5) Guelph is required by provincial mandate to accept thousands of new residents by the middle of this century. How is the City presently managing growth? What should we be doing differently?
Guelph embraced the Provincial ‘Places to Grow’ targets and the Provincial Green Belt. We know that our ground water supply is precious to all. The limits of our water supply dictates what population Guelph can sustain. Infill buildings and our long term plan for areas like e Clair –Maltby help us plan for population growth but we need more infill in Guelph to ensure we can welcome new residents. We should note that at present Guelph is ahead of its population growth targets so I would say, we have worked well within the Places to Grow principles.
6) Transit. First, what is your experience using transit? Second, do you think council and staff presently understand issues with transit? And third, what is one specific thing you would suggest to improve Guelph Transit service?
I use transit on an irregular basis. 4 years ago, I embraced the one-month bus challenge and found it tricky to get around. I would use my bike too, putting it on the front of the bus and thereby used a hybrid Transit system. Council must do more to ensure our Transit system meets the current and future needs of our community. Staff are working well with the resources we provide yet we simply can’t ignore the fact that transit is a money issue and a public good. If we don’t provide the cash the Transit system and the riders suffer.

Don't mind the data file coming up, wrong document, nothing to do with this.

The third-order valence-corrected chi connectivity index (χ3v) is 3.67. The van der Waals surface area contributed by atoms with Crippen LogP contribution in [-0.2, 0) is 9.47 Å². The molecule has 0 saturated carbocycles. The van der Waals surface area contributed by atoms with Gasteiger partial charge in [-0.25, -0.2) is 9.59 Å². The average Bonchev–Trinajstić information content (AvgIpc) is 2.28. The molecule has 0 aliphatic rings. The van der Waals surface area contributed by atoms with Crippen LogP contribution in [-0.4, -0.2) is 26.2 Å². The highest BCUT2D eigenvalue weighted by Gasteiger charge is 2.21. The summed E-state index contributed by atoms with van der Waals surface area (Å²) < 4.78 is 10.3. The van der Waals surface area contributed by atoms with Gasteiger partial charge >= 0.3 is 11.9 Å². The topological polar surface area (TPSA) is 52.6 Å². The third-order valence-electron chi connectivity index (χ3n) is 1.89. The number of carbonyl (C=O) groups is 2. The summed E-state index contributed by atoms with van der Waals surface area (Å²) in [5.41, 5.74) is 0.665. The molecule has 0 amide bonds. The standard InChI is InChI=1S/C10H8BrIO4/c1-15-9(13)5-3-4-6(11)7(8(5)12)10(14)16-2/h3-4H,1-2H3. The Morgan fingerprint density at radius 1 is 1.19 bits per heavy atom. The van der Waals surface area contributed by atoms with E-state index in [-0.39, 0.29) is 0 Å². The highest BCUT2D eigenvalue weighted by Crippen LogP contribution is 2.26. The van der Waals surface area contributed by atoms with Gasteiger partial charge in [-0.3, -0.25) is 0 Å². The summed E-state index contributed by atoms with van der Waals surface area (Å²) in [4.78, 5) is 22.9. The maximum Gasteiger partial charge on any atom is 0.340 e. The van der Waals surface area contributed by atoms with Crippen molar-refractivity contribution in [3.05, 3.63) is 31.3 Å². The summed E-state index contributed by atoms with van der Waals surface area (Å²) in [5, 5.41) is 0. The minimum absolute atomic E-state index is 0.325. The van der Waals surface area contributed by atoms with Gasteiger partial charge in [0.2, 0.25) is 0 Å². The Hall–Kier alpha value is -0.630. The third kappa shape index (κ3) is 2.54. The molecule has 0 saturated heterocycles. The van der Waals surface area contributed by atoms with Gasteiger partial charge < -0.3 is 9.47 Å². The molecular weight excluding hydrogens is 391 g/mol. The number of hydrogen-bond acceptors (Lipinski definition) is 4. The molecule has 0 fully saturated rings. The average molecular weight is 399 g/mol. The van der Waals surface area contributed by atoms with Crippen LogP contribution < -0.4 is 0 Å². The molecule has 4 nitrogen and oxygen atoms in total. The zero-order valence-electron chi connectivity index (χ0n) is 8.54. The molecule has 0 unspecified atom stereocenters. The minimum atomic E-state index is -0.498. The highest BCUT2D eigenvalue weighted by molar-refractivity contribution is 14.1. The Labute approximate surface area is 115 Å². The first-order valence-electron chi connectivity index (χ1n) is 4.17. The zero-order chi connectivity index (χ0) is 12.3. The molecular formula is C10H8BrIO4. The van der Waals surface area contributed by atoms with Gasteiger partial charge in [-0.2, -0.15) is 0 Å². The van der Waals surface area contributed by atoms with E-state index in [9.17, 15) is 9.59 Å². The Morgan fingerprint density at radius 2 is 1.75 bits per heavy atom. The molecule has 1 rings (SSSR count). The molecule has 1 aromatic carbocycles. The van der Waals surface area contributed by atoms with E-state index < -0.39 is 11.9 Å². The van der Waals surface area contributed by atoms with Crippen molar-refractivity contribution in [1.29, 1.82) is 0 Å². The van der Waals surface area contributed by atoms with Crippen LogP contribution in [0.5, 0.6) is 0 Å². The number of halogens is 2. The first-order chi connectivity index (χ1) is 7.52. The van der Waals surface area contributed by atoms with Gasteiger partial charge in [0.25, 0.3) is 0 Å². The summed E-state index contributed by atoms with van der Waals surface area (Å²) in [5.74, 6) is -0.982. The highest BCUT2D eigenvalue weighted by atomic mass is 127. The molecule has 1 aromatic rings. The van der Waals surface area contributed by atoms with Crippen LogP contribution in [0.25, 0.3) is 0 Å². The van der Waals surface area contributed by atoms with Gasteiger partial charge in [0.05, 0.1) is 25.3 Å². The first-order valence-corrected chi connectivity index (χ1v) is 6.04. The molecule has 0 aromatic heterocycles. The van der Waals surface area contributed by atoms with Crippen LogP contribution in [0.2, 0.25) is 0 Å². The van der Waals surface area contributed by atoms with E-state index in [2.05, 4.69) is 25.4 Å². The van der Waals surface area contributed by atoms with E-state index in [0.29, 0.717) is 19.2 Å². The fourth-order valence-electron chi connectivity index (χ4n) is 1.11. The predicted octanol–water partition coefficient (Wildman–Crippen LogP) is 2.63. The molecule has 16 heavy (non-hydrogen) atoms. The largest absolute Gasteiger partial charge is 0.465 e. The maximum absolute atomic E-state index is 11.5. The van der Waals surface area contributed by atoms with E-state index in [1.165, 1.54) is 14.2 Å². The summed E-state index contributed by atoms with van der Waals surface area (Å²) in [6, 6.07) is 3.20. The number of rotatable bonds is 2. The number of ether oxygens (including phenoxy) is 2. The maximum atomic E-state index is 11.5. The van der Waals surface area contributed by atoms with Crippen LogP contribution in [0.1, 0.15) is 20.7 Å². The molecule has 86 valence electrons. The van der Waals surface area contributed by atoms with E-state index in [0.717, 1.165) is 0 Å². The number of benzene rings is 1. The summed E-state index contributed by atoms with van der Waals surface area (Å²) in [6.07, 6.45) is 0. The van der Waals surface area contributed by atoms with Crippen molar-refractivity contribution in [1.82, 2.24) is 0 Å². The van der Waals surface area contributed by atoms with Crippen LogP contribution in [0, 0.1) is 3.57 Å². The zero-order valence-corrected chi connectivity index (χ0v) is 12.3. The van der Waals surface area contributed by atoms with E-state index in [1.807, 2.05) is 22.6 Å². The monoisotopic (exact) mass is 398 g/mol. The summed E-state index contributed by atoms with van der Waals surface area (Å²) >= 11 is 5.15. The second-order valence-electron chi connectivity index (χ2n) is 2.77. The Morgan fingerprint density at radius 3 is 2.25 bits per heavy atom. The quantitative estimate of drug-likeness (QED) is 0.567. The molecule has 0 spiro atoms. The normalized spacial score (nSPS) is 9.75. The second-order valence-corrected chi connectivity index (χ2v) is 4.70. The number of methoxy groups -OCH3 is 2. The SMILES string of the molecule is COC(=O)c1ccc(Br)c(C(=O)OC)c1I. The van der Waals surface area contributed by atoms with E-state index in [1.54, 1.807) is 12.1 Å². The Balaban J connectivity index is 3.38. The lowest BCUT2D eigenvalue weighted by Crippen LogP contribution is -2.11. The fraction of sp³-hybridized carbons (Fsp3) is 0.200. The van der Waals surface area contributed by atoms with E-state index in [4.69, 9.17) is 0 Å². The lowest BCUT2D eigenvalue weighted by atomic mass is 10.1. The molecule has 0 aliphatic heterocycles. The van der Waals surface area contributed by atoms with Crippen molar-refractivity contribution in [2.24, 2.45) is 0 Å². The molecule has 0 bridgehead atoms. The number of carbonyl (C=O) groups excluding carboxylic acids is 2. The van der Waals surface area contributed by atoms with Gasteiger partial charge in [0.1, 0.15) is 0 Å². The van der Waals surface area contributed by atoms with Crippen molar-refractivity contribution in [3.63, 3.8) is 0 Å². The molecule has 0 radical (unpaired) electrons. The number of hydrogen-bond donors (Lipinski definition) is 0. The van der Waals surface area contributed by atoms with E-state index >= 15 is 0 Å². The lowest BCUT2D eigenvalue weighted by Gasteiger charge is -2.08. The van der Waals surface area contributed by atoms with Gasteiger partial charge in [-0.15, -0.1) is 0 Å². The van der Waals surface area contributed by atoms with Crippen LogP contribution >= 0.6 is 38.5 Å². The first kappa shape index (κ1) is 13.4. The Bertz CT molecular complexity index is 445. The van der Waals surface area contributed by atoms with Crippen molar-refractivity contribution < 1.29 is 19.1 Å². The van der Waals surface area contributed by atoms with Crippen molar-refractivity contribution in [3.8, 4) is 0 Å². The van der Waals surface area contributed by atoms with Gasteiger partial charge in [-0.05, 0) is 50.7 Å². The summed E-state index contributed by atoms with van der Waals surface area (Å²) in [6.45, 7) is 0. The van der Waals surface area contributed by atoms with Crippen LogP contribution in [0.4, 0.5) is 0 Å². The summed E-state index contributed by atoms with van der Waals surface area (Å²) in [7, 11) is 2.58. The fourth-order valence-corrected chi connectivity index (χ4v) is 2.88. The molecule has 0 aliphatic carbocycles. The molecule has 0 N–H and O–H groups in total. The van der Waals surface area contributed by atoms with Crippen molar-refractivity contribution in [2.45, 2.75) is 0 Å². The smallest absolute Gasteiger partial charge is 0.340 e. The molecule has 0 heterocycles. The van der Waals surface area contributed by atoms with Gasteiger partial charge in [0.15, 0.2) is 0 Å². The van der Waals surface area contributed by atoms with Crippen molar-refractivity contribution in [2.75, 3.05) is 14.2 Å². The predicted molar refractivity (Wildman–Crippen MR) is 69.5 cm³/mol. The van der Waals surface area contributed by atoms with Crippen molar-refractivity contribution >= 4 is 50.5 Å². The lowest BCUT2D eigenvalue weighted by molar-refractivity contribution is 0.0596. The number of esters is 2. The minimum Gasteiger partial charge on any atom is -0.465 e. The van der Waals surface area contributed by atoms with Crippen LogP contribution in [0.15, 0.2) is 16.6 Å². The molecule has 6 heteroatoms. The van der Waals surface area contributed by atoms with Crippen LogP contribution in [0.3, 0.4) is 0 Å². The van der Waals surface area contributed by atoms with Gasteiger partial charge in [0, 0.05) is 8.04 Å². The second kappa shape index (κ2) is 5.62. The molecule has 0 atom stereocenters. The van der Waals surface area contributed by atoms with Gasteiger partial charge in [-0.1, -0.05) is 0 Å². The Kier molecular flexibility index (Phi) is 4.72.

7) What needs to be done to improve Regional Transit? (This includes intercity buses, two-way all-day GO trains, and high-speed rail?
Many things need to be done. First and foremost, two way, all day GO needs to be priority above high-speed rail. Fact: an electrified conventional rail system on an improved track bed can get commuters to Toronto in just a bit more than 7 minutes beyond what high speed rail promises and at substantially lower costs.
Regional Transit is tricky. We need to develop transit with the Region of Waterloo and with Hamilton but that requires provincial support and significant collaboration. We cannot do it alone but if we wish to assist to get people out of cars and develop the Technology Corridor, it is imperative that we replace the private buses that get workers to KW with publicly supported buses that get people to KW, Cambridge, Hamilton and as far away as Owen Sound.
8) If there’s one power that’s currently the jurisdiction of the province or the federal governments, but should be transferred to municipalities, what would it be and why?